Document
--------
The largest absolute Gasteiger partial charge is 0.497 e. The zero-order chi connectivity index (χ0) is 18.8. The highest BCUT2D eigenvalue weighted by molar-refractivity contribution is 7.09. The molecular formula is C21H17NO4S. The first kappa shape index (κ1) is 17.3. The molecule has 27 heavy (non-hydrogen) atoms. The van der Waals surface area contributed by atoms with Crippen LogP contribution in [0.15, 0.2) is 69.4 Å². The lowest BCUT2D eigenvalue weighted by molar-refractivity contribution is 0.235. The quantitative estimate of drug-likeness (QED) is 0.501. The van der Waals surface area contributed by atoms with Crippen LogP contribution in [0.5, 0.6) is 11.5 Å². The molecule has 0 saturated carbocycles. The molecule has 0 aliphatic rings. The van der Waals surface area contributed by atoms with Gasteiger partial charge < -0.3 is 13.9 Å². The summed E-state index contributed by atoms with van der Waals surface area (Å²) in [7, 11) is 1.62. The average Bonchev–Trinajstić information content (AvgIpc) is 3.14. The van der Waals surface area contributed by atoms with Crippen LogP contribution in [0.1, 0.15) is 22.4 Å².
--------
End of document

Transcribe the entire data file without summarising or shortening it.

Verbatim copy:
The largest absolute Gasteiger partial charge is 0.497 e. The zero-order chi connectivity index (χ0) is 18.8. The highest BCUT2D eigenvalue weighted by molar-refractivity contribution is 7.09. The molecular formula is C21H17NO4S. The first kappa shape index (κ1) is 17.3. The molecule has 27 heavy (non-hydrogen) atoms. The van der Waals surface area contributed by atoms with Crippen LogP contribution in [0.15, 0.2) is 69.4 Å². The lowest BCUT2D eigenvalue weighted by molar-refractivity contribution is 0.235. The quantitative estimate of drug-likeness (QED) is 0.501. The van der Waals surface area contributed by atoms with Crippen LogP contribution in [0.5, 0.6) is 11.5 Å². The molecule has 0 saturated carbocycles. The molecule has 0 aliphatic rings. The van der Waals surface area contributed by atoms with Gasteiger partial charge < -0.3 is 13.9 Å². The summed E-state index contributed by atoms with van der Waals surface area (Å²) in [7, 11) is 1.62. The average Bonchev–Trinajstić information content (AvgIpc) is 3.14. The van der Waals surface area contributed by atoms with Crippen LogP contribution in [0.1, 0.15) is 22.4 Å².